The Apollo 15 Moon Mission was the fourth successful landing of astronauts on the moon. Carried out by David R. Scott, Commander, Alfred M. Worden, Command Module Pilot, and James B. Irwin, Lunar Module Pilot, the mission is noteworthy for being the first to utilize a Lunar Roving Vehicle for exploration of the moon's surface. The goal of the mission was to collect different types of information about the lunar surface, a process which included sample collection, photography and the activation of surface experiments. Equipped with the Lunar Roving Vehicle, the Apollo 15 astronauts explored tens of kilometers of the Hadley Rille/Apennine region. The Apollo 15 mission was launched on July 26, 1971 and concluded with a safe landing on Earth on August 7, 1971.
The tenth manned mission in the Apollo program and the fifth successful moon landing, Apollo 16 was conducted by Commander John W. Young, Command Module Pilot T. Kenneth Mattingly, Jr. and Lunar Module Pilot Charles M. Duke, Jr. The mission represented the first spaceflight for both Mattingly and Duke. Again making use of a Lunar Roving Vehicle, the goals of Apollo 16 were similar to those of the previous mission, though oriented toward a different area of the moon, the Descartes highlands region. The mission, which lasted from April 16 to April 27, 1972, also marked the first uses of an ultraviolet camera in lunar experimentation.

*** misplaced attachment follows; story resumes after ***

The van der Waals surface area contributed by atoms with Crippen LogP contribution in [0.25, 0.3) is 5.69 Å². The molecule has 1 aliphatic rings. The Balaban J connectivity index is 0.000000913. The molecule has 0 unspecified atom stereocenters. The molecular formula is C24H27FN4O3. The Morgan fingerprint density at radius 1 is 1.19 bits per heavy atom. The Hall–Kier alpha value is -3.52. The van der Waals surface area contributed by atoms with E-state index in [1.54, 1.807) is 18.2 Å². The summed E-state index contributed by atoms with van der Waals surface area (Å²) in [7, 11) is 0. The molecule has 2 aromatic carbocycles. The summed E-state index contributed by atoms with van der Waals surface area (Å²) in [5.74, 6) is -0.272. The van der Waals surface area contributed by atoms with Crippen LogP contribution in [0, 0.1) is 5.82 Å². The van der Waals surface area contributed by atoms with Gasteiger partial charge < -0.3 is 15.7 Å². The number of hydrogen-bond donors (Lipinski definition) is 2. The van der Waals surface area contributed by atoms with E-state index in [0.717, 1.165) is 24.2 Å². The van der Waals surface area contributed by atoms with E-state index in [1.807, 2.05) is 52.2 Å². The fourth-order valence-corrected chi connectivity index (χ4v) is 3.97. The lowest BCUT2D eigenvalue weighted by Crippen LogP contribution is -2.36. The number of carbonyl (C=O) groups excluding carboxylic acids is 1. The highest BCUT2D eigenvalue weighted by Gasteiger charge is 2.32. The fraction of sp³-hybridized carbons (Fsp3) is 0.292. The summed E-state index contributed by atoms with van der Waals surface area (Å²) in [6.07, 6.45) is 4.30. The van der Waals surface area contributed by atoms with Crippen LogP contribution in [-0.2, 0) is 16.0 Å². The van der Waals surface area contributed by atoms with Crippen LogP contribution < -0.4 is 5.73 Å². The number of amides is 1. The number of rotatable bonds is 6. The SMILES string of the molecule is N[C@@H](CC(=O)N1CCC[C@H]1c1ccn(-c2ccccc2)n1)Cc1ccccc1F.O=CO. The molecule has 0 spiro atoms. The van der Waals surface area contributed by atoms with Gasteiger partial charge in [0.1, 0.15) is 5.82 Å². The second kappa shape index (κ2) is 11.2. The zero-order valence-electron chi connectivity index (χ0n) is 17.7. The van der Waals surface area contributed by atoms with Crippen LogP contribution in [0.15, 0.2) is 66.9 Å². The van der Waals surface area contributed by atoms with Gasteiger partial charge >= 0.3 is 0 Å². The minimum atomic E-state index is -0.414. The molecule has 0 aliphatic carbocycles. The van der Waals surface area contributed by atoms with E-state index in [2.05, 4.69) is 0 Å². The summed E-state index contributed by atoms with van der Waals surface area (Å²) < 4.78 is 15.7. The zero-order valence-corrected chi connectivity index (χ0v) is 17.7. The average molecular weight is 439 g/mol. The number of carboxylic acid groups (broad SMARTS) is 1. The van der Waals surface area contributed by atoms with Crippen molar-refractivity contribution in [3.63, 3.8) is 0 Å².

To date the final moon landing in NASA history, the Apollo 17 mission (launched December 7, 1972, concluded December 19, 1972) set the benchmark for lunar exploration in terms of duration, activity, terrain explored and samples collected. Staffed by Commander Eugene A. Cernan, Command Module Pilot Ronald E. Evans and Lunar Module Pilot Harrison H. "Jack" Schmitt, (the latter two in their first spaceflights) Apollo 17 also stands as the first night launch of a U.S.-manned spacecraft. The mission focused on the Taurus-Littrow region of the moon and involved experimentation along the lines of the Apollo 15 and 16 expeditions, though on a grander scale. Schmitt remains the only trained geologist to have visited the moon while Commander Cernan holds the distinction of being the last human to have walked on the lunar surface.
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